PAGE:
FAFSA Filing Changes instituted this year made it possible for students to find out what a college would actually cost them well before they had to choose which college to attend, making it more like the purchase of, say, everything else. There are still some bumps in the system, but this emerges as the game changer of 2016.

For-Profit Clean-Up It wasn’t very pretty, but actions were taken this year to make sure for-profit colleges were delivering on their promises, and those that didn’t were dealt with and closed. As a result, the world of choice becomes a world of better choice.

States Rediscover Counselors The end of the year finds several states finding and devoting resources to improving school counselor training and ratios, including a report from Colorado showing a modest investment in counselors has already saved the state $300 million. Now that ESSA gives more flexibility to the states, will 2017 be The Year of the Counselor?

College Testing’s Value Questioned Bleak reports of overseas security issues with college tests, combined with incredibly late submission of test results to colleges, put both SAT and ACT on school counselor’s naughty lists. The good came when more colleges used the opportunity to reevaluate the importance of testing in the admissions process, choosing to make reporting of test scores optional for most students.

Given these changes, what can we expect to see in 2017?

Obama Farewell Unless John Harvard had been elected our next president, we all knew 2017 would be a change in the way The White House was going to support college access. Reach Higher efforts will continue with Better Make Room, but the coming year will find fewer messages of “Yes, You Too” from the First Couple. Here’s hoping someone picks up the slack.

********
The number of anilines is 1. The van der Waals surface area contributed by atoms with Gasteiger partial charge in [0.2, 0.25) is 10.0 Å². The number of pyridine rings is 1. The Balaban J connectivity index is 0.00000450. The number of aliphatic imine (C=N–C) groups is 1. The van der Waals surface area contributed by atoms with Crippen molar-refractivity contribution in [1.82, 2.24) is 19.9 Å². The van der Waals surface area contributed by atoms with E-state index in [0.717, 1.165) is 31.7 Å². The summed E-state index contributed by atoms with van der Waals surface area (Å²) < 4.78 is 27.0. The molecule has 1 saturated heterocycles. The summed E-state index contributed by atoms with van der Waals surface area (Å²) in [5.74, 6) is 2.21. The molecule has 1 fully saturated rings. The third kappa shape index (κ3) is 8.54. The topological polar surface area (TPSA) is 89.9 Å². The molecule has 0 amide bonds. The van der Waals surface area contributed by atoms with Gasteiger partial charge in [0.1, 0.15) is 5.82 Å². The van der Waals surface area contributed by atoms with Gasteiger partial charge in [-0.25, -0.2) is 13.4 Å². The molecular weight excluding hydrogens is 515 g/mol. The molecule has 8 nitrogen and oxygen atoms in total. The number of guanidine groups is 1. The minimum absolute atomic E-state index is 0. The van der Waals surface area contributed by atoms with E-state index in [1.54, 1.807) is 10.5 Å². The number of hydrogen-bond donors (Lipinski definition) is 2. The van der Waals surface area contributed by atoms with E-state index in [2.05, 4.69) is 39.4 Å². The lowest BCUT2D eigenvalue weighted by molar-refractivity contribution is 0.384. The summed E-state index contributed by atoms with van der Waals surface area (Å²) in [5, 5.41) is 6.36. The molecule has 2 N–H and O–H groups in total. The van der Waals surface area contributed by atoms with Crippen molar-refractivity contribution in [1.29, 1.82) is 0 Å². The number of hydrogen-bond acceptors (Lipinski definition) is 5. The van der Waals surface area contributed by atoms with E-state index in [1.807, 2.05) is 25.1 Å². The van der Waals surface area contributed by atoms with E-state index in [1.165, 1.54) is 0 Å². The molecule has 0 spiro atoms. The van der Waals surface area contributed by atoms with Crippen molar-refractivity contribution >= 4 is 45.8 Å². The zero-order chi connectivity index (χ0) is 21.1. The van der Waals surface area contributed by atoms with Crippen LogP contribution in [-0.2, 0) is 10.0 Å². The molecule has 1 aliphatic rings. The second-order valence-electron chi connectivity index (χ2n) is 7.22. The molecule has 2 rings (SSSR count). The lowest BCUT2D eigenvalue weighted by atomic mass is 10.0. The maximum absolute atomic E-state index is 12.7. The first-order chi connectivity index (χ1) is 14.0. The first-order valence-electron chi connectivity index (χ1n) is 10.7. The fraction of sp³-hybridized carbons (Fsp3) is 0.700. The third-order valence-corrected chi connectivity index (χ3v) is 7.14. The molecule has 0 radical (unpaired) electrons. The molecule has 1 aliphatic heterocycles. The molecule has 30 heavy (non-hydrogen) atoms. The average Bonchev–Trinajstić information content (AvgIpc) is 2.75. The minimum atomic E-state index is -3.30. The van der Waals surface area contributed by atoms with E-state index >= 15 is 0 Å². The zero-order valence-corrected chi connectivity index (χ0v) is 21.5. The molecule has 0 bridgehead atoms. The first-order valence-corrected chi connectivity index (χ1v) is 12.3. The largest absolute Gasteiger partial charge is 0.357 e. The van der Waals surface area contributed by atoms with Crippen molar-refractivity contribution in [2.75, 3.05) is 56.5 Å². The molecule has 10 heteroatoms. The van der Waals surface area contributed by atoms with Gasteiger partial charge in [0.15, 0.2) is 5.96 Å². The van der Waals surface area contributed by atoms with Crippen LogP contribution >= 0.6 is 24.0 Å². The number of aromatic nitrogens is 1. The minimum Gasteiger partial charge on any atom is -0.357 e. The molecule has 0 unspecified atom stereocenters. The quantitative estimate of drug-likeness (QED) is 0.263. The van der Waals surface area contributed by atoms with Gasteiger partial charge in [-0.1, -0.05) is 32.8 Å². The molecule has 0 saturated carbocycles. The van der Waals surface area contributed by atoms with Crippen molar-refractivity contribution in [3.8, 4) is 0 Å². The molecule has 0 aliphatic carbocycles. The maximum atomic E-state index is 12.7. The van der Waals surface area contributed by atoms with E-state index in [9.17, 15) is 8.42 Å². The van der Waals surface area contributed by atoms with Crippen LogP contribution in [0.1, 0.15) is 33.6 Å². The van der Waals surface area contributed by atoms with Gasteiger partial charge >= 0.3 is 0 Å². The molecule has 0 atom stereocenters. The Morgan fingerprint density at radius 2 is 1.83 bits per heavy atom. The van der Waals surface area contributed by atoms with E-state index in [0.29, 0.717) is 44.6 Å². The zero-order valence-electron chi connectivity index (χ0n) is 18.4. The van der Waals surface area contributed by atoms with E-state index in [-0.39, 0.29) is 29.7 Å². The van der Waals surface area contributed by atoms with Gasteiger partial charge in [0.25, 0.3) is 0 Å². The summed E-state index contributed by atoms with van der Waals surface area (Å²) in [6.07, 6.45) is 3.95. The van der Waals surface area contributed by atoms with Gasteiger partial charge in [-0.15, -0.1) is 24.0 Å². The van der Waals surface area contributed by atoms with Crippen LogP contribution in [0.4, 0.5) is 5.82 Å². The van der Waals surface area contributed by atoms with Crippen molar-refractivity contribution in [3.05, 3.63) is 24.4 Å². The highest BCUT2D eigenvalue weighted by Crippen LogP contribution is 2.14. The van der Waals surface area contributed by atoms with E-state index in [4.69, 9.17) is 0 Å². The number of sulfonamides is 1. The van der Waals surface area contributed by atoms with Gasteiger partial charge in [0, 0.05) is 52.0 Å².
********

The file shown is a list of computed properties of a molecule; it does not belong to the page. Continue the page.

College Control and the States Changes in federal law will give more authority and funding autonomy in education to the states. The plus here is that states can now tailor programs to better meet local needs; the potential minus is the lack of federal standards when evaluating value and success. Stay tuned.

Counselors are Ambassadors, Too The federal government has long given teachers the chance to shape education policy directly through the School Ambassador Program. Counselors will be allowed to participate in this program for the first time in 2017, and now is the time to apply.

College Isn’t Just Four Years The Great Recession somehow hoodwinked most people into believing four years of college was the only way to a great job. Data, common sense, and the efforts of many organizations are waking society from that dream, creating more options for The Class of 2017. Expect this trend to grow.

Now, go rest.

Wednesday, December 14, 2016

Ring in the New, But Don’t be Wrung Out by the New

By:  Patrick O'Connor  Ph.D

School counselors know this isn’t always the merriest and happiest of times for some students.  From students living in homes in crisis, to those living with families in transition, to the uncertainties some experience when graduating high school, counselors know that the holidays can bring some mighty challenges to overcome.

We’re used to helping others work through these issues—but what do we do when we’re the ones needing help through a transition? While 2016 brought many events that required us to reflect on our personal values, more than a few moments challenged our professional beliefs—and it’s likely we’ll begin the new year with some additional opportunities to review, reconsider, and clarify.  Consider these:

·         Significant changes are expected at the national level of education leadership.  Some of these were already in place with the passage of the new Elementary and Secondary Schools Act, where much of the decision-making was shifted back to the states.  These changes may be magnified further with the election and appointment of officials who believe education is much more a state issue than a national issue, a position that has been used in the past to create distinct educational climates in each state that have led to different levels of college and career readiness.

·         These changes are likely to be heightened by the absence of a First Family whose support of counselors and counseling services is unprecedented.  From hosting the ASCA Counselor of the Year ceremony in the White House to engaging students to ReachHigher, counselors and college access are on the radar screens of millions of students who once saw themselves as beyond hope, and beyond repair—until the Obamas personalized the college journey, and students realized there was room for them after all.